Gov. Andrew Cuomo Seeks Revamp of New York Justice System

The New York Justice SystemLawyers in New York City will soon be referring to a new criminal justice system in the state, as part of Gov. Andrew Cuomo’s proposed changes to the current set of laws.

Cuomo drew inspiration from Martin Luther King Jr. in planning to overhaul state laws, as part of his “New York Promise” program. The proposal will seek to change existing policies regarding bail, which can only be granted if the accused party can pay a certain amount of money to ensure their presence in a court trial.

By changing the rules surrounding bail, Cuomo believes that underprivileged defendants can temporarily be released without requiring them to provide money. It will also eliminate a common belief that the right to freedom equates to a specific monetary amount.

Just Cause

Another change under the proposal involves defendants being allowed to be set free, when a judge rules during bail hearings that they pose no threat to society. New York is one of four states that do not exercise this option and by amending the justice system, people could then remain with their families and jobs until such time that the court summons them for trial.

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Other intended changes to the criminal law include an improved pace of trials as speedy as possible, shorter delays to court proceedings and comprehensive steps to uphold the credibility of police investigations, notes Marc J. Bern & Partners.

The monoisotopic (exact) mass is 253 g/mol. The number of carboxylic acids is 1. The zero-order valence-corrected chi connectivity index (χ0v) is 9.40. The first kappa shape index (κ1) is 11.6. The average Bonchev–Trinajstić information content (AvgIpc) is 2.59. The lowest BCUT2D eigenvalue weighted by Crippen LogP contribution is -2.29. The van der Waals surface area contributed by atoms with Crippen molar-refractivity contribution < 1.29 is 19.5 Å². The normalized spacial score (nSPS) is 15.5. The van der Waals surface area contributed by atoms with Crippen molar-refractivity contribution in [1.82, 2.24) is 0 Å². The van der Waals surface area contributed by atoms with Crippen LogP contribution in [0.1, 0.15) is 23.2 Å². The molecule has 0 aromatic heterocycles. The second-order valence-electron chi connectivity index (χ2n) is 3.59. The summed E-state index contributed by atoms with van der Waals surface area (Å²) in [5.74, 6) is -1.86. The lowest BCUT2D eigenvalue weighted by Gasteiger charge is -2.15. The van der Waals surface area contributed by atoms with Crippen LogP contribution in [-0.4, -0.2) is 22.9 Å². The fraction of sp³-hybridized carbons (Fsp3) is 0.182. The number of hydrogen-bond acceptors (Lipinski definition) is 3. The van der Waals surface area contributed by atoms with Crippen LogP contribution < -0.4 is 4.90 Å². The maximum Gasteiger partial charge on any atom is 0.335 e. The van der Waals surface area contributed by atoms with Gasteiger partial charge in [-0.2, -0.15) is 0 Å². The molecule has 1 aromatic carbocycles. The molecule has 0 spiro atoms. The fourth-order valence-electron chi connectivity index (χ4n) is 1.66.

Lawful Recognition

Cuomo’s plan gained praise from various law professionals and civic groups, saying the initiative is a step in the right direction.

Soffiyah Elijah, Alliance of Families for Justice executive director, hopes that 2017 will be the year that the state legislature would approve Cuomo’s second attempt in raising the minimum age for defendants to be prosecuted as adults. The current law states that 16- and 17-year-old people should be tried as adults.

Lawyers in New York City are among the best in the country, whether or not they work on high-profile cases, so amending state laws will surely affect their line of work one way or the other.

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